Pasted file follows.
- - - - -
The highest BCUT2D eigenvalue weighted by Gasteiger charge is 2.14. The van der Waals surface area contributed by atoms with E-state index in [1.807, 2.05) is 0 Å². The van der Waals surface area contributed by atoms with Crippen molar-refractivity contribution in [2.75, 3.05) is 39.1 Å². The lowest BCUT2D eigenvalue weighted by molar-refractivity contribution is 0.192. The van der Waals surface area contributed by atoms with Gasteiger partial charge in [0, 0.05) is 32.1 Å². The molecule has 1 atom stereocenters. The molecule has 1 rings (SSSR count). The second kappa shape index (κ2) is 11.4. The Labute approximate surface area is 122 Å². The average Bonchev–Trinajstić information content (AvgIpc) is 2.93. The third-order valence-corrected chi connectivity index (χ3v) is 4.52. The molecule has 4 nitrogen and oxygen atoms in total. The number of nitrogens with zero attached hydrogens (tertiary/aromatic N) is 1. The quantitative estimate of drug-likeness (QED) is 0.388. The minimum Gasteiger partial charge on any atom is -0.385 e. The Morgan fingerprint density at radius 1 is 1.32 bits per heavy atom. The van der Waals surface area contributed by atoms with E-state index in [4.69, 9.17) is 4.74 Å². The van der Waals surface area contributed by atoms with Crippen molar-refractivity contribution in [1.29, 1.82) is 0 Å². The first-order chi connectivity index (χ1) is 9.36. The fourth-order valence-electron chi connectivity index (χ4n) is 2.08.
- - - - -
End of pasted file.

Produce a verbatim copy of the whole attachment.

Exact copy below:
The highest BCUT2D eigenvalue weighted by Gasteiger charge is 2.14. The van der Waals surface area contributed by atoms with E-state index in [1.807, 2.05) is 0 Å². The van der Waals surface area contributed by atoms with Crippen molar-refractivity contribution in [2.75, 3.05) is 39.1 Å². The lowest BCUT2D eigenvalue weighted by molar-refractivity contribution is 0.192. The van der Waals surface area contributed by atoms with Gasteiger partial charge in [0, 0.05) is 32.1 Å². The molecule has 1 atom stereocenters. The molecule has 1 rings (SSSR count). The second kappa shape index (κ2) is 11.4. The Labute approximate surface area is 122 Å². The average Bonchev–Trinajstić information content (AvgIpc) is 2.93. The third-order valence-corrected chi connectivity index (χ3v) is 4.52. The molecule has 4 nitrogen and oxygen atoms in total. The number of nitrogens with zero attached hydrogens (tertiary/aromatic N) is 1. The quantitative estimate of drug-likeness (QED) is 0.388. The minimum Gasteiger partial charge on any atom is -0.385 e. The Morgan fingerprint density at radius 1 is 1.32 bits per heavy atom. The van der Waals surface area contributed by atoms with E-state index in [4.69, 9.17) is 4.74 Å². The van der Waals surface area contributed by atoms with Crippen molar-refractivity contribution in [1.29, 1.82) is 0 Å². The first-order chi connectivity index (χ1) is 9.36. The fourth-order valence-electron chi connectivity index (χ4n) is 2.08.